Check appliances – One area that many homeowners forget to assess for maintenance are water using appliances. In addition to checking pipes for leaks and faucets for drips, make sure the ice maker in your refrigerator, the dish washer and laundry are all working properly with no leaks or other issues that could be made worse during the winter.

Don’t overuse hot water – When it starts to get cold out it can be nice to relax in a hot shower or bath for a little longer, but these excesses add up quickly over time. Try to maintain the same water temperature you would in the summer and don’t spend extra time in the bath if it isn’t necessary to keep your bills low and refrain from taxing your hot water heater.

Prepare pipes for the cold – Readying your pipes early for the first deep cold of the season can help ward off freezing issues that can cause pipes to burst and other issues with plumbing. Make sure to install insulation, wrap pipes with foam coverings or even install heat strips if necessary. You should also make sure all exterior hoses can been removed and insulating caps put on spigots outside the house.

For plumbing service or assistance with regular maintenance in New Jersey, contact “Green Apple Plumbing NJ” toll free at 888-315-5564

Avoid scary plumbing problems this Halloween.

Pumpkin Troubles:

Be careful when carving! It is a staple of every fall season but can truly turn into a horror show for your kitchen drain and garbage disposal. When you remove the pulp, seeds and insides of your pumpkins this month, do not put them down the drain! That can lead to serious drain cleaning problems  for your drain. Also, avoid putting them in the garbage disposal. Fibrous, stringy foods (like what you find inside your pumpkin) can catch onto your garbage disposal blades and cause malfunctions. Don’t take any chances – use the garbage!


Frosty Freezes:

The fall can give you the chills… especially when the weather shifts and the biting wind and weather of October hits you! One warning sign you should look out for that the weather could be hazardous for your plumbing system is frost. If you see frost on your lawn or your outdoor decorations and pumpkins, beware of pipe damage! Overnight freezes can be damaging to your copper pipes or PEX pipes and it is important to fix old, cracked pipes to make sure you don’t have a problem. Get your pipes inspected today and avoid frozen pipes this season.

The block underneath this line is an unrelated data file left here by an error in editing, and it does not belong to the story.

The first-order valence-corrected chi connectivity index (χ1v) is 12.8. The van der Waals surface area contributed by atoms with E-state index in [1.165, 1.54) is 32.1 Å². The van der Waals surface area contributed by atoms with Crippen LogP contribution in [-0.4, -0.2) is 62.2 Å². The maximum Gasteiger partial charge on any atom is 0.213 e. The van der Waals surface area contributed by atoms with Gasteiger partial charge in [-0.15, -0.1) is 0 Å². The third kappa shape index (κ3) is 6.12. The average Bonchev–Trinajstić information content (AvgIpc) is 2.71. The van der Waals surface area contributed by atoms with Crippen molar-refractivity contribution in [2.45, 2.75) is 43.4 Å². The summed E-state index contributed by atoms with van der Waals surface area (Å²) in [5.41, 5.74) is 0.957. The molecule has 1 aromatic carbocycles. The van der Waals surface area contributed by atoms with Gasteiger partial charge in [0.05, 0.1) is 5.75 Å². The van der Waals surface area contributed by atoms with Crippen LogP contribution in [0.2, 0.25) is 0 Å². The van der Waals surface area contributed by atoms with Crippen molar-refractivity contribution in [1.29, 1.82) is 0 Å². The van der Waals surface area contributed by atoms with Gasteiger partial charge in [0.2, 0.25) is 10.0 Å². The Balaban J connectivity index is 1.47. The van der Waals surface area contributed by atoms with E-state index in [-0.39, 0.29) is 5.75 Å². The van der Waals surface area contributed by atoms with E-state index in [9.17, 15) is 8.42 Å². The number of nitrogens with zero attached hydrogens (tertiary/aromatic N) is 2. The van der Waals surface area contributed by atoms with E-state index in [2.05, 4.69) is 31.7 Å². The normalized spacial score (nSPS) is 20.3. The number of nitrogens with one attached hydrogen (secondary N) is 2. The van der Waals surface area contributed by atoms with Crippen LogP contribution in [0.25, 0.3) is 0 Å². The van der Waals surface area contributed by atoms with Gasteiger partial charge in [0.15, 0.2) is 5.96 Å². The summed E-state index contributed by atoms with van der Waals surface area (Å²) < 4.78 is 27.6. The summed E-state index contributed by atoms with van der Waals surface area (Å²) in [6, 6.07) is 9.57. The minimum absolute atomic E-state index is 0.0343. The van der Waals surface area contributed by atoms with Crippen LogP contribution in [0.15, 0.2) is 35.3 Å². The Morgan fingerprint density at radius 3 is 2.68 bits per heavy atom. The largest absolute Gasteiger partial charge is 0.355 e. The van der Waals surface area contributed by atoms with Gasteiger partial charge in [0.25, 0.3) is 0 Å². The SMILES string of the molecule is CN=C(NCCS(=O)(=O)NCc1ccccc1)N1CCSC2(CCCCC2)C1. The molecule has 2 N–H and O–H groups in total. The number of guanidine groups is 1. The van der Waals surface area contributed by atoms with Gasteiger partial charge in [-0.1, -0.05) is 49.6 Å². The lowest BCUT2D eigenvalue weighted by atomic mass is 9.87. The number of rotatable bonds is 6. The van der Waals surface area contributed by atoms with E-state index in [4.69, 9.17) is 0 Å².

Do Scary Sounds Have you on Edge?

Banging pipes in your home can make you think you are not alone! If your home sounds more like a haunted house than the safe place you used to sleep at night… call us! Loud pipes are a big annoyance in the home and their squealing and clamoring isn’t fun for anyone. At Green Apple Plumbing NJ, we can repair your howling pipes and restore a little peace and quiet in your home.


Avoid Scary Bills with Maintenance & Repairs

If your plumbing system isn’t working as efficiently as possible, or any comfort system in your home, you could be throwing serious money down the drain. When it comes to the health and condition of your pipes, you could also be wasting water and energy – it could be leaking out every second of every day! It’s important to make sure that your pipes are in good condition to maximize their efficiency. Taking the time to perform necessary plumbing repairs and having a plumbing system tune up can make all of the difference in the long run and can improve your home’s water conservation and energy efficiency. Call “Green Apple Plumbing NJ” toll free at (888) 719-4832


Avoid the Halloween plumbing problem and compost or trash your pumpkin pulp

Plumbing experts have some words of advice when it comes to turning pumpkins into glowing Halloween jack-o-lanterns:

Don’t dump the pumpkin guts down your drains or you risk clogged pipes.

“The seeds are hard and I’ve seen them jam a disposal,” says plumbing experts.

“The guts are also stringy and slimy and cause other stuff to attach and stop up the drain. Sometimes, there’s so much it won’t even make it around the turn of the trap.”

Plumbing experts also asks that jack-o-lantern creators think twice before putting all that potentially hardening pumpkin pulp where it doesn’t belong.

“It can also clog toilets and should not be flushed,” says Roda Boyen, recycling manager with the sanitation district.

“Flushing could cause problems further down in the sewage system.”

Instead, work pumpkin pulp into your garden or compost pile.

“Birds also like to feed on it,” says Bowen.

If you don’t have a compost pile, dispose of the pumpkin innards in the trash can. Separate out the seeds and roast them or dry them for a treat, or save them for spring planting. Pumpkin seeds are also great for the bird feeder. After Halloween, bury your jack-o-lantern in the garden or compost pile where it will decompose into organic material.

Tips for carving